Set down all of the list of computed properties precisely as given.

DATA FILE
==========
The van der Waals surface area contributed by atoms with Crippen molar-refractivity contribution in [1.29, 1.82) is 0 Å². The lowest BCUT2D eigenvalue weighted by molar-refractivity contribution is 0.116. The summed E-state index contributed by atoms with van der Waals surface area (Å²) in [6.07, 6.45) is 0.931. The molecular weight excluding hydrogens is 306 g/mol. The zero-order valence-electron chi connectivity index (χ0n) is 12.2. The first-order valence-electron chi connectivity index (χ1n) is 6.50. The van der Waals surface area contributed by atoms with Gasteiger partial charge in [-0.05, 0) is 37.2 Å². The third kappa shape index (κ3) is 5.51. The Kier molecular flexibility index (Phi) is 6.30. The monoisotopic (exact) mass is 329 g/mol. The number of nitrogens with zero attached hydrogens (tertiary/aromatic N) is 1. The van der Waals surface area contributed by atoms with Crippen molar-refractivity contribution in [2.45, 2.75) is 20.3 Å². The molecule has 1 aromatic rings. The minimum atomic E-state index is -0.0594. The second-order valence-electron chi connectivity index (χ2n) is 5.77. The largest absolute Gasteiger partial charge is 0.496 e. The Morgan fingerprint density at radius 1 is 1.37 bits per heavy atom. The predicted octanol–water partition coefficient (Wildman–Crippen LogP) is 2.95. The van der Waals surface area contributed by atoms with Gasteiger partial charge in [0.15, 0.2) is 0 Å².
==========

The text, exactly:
The van der Waals surface area contributed by atoms with Crippen molar-refractivity contribution in [1.29, 1.82) is 0 Å². The lowest BCUT2D eigenvalue weighted by molar-refractivity contribution is 0.116. The summed E-state index contributed by atoms with van der Waals surface area (Å²) in [6.07, 6.45) is 0.931. The molecular weight excluding hydrogens is 306 g/mol. The zero-order valence-electron chi connectivity index (χ0n) is 12.2. The first-order valence-electron chi connectivity index (χ1n) is 6.50. The van der Waals surface area contributed by atoms with Gasteiger partial charge in [-0.05, 0) is 37.2 Å². The third kappa shape index (κ3) is 5.51. The Kier molecular flexibility index (Phi) is 6.30. The monoisotopic (exact) mass is 329 g/mol. The number of nitrogens with zero attached hydrogens (tertiary/aromatic N) is 1. The van der Waals surface area contributed by atoms with Crippen molar-refractivity contribution in [2.45, 2.75) is 20.3 Å². The molecule has 1 aromatic rings. The minimum atomic E-state index is -0.0594. The second-order valence-electron chi connectivity index (χ2n) is 5.77. The largest absolute Gasteiger partial charge is 0.496 e. The Morgan fingerprint density at radius 1 is 1.37 bits per heavy atom. The predicted octanol–water partition coefficient (Wildman–Crippen LogP) is 2.95. The van der Waals surface area contributed by atoms with Gasteiger partial charge in [0.15, 0.2) is 0 Å².